The DVD has no extras, but purchase does support the Public Broadcasting Service, always a plus.
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Patrick Stewart is one of the few great Shakespearean actors alive today -- you could give this guy any role, and he would enthrall you. So he seems like an obvious choice for the title role of Shakespeare's legendary play "Macbeth." This 2010 adaptation is a dark, industrial, grimy affair, with plenty of blood and eerie effects.

Shortly after a victory in battle, Macbeth (Stewart) and his friend Banquo (Martin Turner) are traveling home across a heath when they encounter three witches dresses as nurses. They greet him with "All hail, Macbeth! hail to thee, Thane of Cawdor! All hail, Macbeth! that shalt be king hereafter!"

When MacBeth is made Thane of Cawdor, he naturally begins to think that being king might be next in line. And when King Duncan (Paul Shelley) visits his castle, Lady MacBeth (Suzanne Burden) goads her husband into murdering the king and framing a couple of innocent servants for the deed. As the witches predicted, MacBeth becomes king of Scotland.

But the witches also prophesied that Banquo would be the father of kings, so MacBeth starts tying off loose ends by hiring assassins to kill Banquo and his young son, as well as a wily thane named MacDuff and all of his family. But though MacBeth believes himself to be safe from everyone, his fear begins to grow as madness and guilt torment him and his wife.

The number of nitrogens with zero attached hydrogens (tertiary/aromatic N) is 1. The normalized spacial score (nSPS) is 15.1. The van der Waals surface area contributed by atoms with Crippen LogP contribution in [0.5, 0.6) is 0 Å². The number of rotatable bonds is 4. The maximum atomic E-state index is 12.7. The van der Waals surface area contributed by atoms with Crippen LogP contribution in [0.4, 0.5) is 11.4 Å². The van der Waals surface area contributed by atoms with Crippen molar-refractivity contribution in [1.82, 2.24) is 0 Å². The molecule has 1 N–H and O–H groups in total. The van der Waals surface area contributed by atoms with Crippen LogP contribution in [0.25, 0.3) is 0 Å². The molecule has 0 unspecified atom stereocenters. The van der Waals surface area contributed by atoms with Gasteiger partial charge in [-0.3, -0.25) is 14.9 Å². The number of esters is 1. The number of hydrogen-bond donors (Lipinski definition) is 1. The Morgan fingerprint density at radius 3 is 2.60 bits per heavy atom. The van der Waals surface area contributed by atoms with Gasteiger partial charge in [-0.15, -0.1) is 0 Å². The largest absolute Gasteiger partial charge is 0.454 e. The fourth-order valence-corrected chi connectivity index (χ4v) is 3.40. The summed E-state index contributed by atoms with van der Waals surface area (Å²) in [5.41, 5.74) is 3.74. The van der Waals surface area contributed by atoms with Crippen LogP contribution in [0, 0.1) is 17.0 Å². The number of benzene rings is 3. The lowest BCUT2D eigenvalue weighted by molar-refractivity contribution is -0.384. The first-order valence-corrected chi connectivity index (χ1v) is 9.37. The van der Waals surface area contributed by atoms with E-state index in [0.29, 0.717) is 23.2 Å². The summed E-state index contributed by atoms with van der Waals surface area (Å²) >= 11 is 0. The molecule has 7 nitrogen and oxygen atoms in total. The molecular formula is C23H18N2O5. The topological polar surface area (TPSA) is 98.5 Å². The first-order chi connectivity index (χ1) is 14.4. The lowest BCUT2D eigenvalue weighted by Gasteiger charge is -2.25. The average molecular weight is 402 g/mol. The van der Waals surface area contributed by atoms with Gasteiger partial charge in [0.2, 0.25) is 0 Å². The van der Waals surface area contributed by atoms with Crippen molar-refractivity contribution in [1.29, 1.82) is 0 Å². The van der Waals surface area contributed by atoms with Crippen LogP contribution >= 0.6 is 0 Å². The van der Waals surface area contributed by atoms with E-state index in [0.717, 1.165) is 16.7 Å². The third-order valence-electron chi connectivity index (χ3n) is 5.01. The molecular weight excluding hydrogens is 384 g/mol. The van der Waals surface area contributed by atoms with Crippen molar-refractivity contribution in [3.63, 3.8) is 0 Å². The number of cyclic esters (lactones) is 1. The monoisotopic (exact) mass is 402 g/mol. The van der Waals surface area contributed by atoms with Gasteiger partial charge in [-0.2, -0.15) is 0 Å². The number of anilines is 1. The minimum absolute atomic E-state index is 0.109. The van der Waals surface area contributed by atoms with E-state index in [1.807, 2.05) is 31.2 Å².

One of the most fascinating things about "Macbeth" is how evil it is -- mass murder, insanity, bloody ghosts, a trio of manipulative witches, and a weak man who becomes a raving murderous paranoiac. First-time director Rupert Goold seizes on all the blood, darkness and horror of the story, and splashes it all over this adaptation.

Seriously. This is VERY gory and violent: severed heads, ripped-out hearts, and dead bodies all over the place. The only place where Goold holds back is when Macduff's children are killed -- instead he conveys their deaths in a chilling but less graphic way.

The setting is very effective as well -- lots of industrial grime, shadowy rooms, and vast echoing halls with blasts of pale light. Additionally, there are some incredibly weird moments that make the story even more eerie, such as the three witches jerking and spasming through a room filled with dead bodies, or Banquo walking silently over MacBeth's table.

Goold's one drawback is that sometimes the actors get kind of... over-the-top. But Stewart is an absolute joy to play -- he gives a beautifully understated performance that taps into all Macbeth's weakness, greed, fear and madness. Just look at the odd scene where everybody starts dancing -- Stewart's energetic jumps are tinged with desperation, like he's frantically trying to look cheerful.